This course introduces you to the theory and practice of localizing product designs, including documentation, web hardware and software designs, and training programs. Moving beyond issues of translation, this course discusses localization from a comprehensive intercultural psychology perspective that includes language, verbal vs. visual presentation styles, communication patterns, issues of time and disclosure, and local customs. We also demonstrate techniques for engineering a culturally neutral global core for each aspect of your product design.

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IN 935C Designing the User Experience

Note: CEUs: 1.3

This course will explore the propagation of user requirements into design solutions. Students will investigate the design space through multiple perspectives to identify opportunities for innovation. The class will examine design stages and techniques through real-world examples and hands-on prototype development. Student teams will generate scenarios and storyboards providing a foundation to synthesize features into logical areas comprising an information architecture and interaction design. User experience concepts will be visualized in the form of paper prototypes as teams explore the relationship between content types, navigational metaphors, and creating a branded experience. Teams will share, critique, and defend their progress.

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IN 944C Measuring the User Experience

Note: CEUs: 1.3

The goal of this course is to teach participants how to effectively use a wide variety of usability metrics as part of their everyday work. Participants will learn all the common usability metrics, as well as lesser known, but equally effective metrics. Participants will learn the strengths and limitations of each metric, when to use (and not use) each metric, and how to present usability data in a simple yet compelling way. Five distinct types of usability metrics will be covered: Performance, self-reported, issues-based, behavioral/physiological, and combined/comparative metrics. The course will be oriented towards practical use, with a strong emphasis on hands-on exercises and real-world examples.

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IN 946C Beyond Usability: Developing a Comprehensive Understanding of User Experience

Note: CEUs: 1.3

We will discuss the importance of using converging lines of information (triangulating data from multiple sources) to create a comprehensive view of user experience. Through lectures, case studies, and hands-on exercises, usability practitioners will learn how important it is to collect both qualitative and quantitative data to build an end-to-end view of how your customers actually use and view your product, and what you can do to improve it. We will provide practical advice, plus review the strengths and weaknesses of different techniques within four broad classes: 1. Techniques that capture how customers actually use a product or service (e.g., web analytics); 2. Techniques that provide insight on use in realistic contexts and situations (e.g., ethnography, diary studies); 3. Techniques that focus on product interaction (usability studies, including remote testing); and 4. Techniques that reveal how customers feel about a product (e.g., surveys, social media monitoring).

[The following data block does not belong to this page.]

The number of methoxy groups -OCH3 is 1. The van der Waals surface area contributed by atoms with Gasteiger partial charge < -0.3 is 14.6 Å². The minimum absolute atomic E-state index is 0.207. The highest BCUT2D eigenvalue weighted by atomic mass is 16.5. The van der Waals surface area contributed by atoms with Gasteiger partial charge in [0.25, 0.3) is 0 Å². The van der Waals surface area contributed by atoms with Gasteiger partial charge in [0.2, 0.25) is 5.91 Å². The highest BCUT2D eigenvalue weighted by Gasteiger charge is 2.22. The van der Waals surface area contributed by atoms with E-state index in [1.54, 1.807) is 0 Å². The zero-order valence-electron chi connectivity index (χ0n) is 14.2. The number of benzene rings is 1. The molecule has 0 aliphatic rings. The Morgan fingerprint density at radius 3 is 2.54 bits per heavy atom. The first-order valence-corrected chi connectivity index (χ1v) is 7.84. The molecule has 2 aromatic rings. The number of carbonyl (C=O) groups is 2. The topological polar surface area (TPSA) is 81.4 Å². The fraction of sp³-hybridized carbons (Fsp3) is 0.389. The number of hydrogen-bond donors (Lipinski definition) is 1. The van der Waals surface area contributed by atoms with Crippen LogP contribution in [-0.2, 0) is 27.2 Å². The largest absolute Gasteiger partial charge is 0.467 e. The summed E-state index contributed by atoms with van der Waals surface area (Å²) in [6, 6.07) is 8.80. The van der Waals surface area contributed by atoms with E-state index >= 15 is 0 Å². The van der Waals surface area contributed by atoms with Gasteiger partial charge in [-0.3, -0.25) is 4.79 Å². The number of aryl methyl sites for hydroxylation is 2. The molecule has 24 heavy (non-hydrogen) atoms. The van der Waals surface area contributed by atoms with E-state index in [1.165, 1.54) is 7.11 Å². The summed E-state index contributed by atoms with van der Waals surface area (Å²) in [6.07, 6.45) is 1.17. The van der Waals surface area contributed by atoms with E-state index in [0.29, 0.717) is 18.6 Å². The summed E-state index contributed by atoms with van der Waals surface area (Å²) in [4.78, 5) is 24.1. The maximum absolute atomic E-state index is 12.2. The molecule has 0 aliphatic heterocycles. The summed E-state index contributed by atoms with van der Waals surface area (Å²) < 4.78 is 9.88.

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IN 953C On the Go: User Experience for Mobile Devices

Note: CEUs: 1.3

By now, most people we know own a mobile device. But, are people really getting the most from their devices? What is a good user experience for mobile? Do people use their mobile devices differently then desktop computers and systems? This course will teach you how to evaluate and design mobile interfaces, including software apps and hardware devices. Students teams will not only learn to evaluate mobile devices, but will generate use cases and scenarios to be used as the basis for understanding the user experience and then testing the devices. Not only will you learn about the latest research and UX techniques for mobile, but you will have the chance to test the devices in our labs.

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IN 960C User Experience Boot Camp

The program highlights the growing importance of the user experience as a strategic business advantage and a point of differentiation in mature or hypercompetitive markets. As a leading business university, Bentley is uniquely positioned to deliver this perspective in a thoughtful and challenging learning experience. The five-day program is organized around five themes: Elements of the User Experience, User Research and Market Segmentation, Design Implementation and Innovation, Assessment and Measurement, and Process Improvement and Success Metrics.

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IN 954C  Creating Persuasion and Influence in Organizations

Note: CEUs: 1.3

Your success as a user experience professional hinges on your ability to clearly communicate research results, negotiate change and to influence stakeholders in the product organization.  This course focuses on developing skills to optimize the interplay among the speaker, the audience, messaging channels and the message, in order to maximize the effectiveness of persuasive strategies and presentations.  Students will learn a variety of approaches to address concerns and potential objections from target audiences.  Students will gain skills in choosing appropriate channels, from face-to-face communication to electronic media, to enhance influence and persuasiveness. Students will learn how to use research-generated data to craft persuasive proposals and responses to clients; how to leverage logic based on audience beliefs to support or deflect change; and how to build on psychological insights to enhance influence. Students will present orally and receive both verbal and written feedback for improvement.